Copyright Basics

What is Copyright

Copyright grants authors a limited monopoly over their works, encouraging them to create new works while also creating a public domain of ideas, knowledge, and information upon which society can build.

When Is Copyright Established

Copyright is established the moment an idea is put into a fixed medium. Copyright does not require registration or the display of the copyright symbol to exist. Registration is required only if someone wishes to pursue a lawsuit.

What Can be Copyrighted

Copyright resides in the unique expression of an idea which is in a fixed medium. A fixed medium is something that can be reproduced. Copyright protects:

  • Literature
  • Music
  • Art
  • Drama
  • Other intellectual work:
    • computer programs
    • choreography
    • architecture
Copyright Act, 17 U.S.C. §102 (2000)

What Cannot be Copyrighted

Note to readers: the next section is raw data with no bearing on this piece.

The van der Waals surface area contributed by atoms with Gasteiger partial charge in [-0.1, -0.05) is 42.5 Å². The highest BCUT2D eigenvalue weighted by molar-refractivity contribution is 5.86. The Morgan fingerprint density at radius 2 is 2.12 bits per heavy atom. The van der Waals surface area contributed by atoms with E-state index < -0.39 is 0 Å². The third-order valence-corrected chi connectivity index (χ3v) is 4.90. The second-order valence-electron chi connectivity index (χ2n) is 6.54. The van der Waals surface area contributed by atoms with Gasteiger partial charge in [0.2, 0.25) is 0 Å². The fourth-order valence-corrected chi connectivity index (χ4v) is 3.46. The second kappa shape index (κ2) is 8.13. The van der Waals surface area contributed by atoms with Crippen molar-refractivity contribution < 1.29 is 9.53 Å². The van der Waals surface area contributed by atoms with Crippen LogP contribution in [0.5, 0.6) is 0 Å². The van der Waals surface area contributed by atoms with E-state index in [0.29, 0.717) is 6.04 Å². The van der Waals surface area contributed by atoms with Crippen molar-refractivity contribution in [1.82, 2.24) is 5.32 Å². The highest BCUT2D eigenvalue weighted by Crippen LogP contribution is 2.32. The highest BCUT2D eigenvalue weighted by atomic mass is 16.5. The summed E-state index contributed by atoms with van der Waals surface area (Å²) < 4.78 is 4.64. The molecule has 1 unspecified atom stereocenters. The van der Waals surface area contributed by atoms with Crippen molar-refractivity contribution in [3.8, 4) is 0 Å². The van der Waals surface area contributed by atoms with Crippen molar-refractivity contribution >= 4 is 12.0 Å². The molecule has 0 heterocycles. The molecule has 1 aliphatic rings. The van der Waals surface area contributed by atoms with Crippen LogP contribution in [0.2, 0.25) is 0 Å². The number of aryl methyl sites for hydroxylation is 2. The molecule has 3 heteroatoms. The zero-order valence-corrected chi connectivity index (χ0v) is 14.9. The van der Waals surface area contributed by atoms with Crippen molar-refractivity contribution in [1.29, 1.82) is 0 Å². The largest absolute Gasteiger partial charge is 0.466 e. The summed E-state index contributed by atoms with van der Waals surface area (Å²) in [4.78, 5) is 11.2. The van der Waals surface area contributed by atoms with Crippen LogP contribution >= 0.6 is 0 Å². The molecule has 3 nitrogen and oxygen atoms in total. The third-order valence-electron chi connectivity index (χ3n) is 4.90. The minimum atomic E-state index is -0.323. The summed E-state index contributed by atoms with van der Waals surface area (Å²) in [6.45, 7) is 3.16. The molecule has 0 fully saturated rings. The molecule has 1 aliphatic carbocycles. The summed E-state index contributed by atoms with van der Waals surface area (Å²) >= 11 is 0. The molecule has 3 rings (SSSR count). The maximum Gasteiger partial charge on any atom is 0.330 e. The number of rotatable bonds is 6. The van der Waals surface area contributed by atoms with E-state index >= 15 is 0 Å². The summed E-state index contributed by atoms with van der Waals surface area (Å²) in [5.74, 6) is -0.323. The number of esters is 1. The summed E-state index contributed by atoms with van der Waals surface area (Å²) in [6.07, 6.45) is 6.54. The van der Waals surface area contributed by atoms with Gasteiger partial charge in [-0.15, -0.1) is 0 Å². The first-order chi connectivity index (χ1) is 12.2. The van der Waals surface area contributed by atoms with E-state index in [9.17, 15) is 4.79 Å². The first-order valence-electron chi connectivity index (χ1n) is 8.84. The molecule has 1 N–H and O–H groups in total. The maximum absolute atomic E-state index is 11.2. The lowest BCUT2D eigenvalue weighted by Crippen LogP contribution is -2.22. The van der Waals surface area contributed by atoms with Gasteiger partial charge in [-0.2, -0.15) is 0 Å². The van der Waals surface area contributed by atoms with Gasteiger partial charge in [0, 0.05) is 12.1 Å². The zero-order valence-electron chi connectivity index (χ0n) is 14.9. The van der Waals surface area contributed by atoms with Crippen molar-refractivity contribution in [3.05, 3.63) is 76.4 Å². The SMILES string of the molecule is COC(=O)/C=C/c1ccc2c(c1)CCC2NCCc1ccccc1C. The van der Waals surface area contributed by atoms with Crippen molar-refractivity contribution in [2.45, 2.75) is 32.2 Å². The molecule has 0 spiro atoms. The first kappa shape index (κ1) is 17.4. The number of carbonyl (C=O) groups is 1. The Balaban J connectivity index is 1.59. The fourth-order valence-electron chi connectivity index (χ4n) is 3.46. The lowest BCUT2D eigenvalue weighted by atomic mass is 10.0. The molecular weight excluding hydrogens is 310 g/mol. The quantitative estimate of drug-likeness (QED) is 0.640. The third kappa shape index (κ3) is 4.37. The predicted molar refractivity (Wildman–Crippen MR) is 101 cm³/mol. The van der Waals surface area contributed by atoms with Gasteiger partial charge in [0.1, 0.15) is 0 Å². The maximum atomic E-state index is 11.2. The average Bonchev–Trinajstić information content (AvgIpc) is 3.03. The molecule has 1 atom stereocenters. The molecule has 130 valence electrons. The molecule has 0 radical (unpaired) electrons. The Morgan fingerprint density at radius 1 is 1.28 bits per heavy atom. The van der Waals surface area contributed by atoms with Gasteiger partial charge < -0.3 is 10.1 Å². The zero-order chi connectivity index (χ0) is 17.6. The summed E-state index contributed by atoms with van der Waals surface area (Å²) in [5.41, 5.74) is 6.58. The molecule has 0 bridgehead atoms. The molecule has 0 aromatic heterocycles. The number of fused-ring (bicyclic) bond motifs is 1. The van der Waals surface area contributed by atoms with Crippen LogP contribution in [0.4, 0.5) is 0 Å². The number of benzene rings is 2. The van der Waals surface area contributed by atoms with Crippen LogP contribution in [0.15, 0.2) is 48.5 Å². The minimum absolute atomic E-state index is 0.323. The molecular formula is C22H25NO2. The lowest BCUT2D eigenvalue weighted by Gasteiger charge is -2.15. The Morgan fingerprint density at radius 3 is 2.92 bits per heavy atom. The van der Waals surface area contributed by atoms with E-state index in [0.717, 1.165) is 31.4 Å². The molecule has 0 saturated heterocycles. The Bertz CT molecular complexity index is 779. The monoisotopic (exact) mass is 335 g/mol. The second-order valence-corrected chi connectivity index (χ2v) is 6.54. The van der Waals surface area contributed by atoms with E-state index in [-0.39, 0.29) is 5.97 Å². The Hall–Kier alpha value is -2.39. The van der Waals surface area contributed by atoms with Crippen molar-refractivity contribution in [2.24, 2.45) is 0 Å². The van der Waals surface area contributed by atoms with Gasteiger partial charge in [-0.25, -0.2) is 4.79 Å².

• Ideas, procedures, methods
  • Facts
  • Titles, names, slogans, listing of ingredients, or colors
  • Works that are not in a fixed medium, e.g., an extemporaneous speech
  • Federal Government publications
  • Common knowledge

What Does Copyright Protect

Copyright grants authors the exclusive rights to:

  • make copies
  • sell or otherwise distribute their work
  • create new works (derivatives) based upon their work
  • perform or display their work in public
Copyright Act, 17 U.S.C. §106 (2000)

This brochure was created by Laura Pope Robbins in 2004 and covers 16 basic facts about copyright.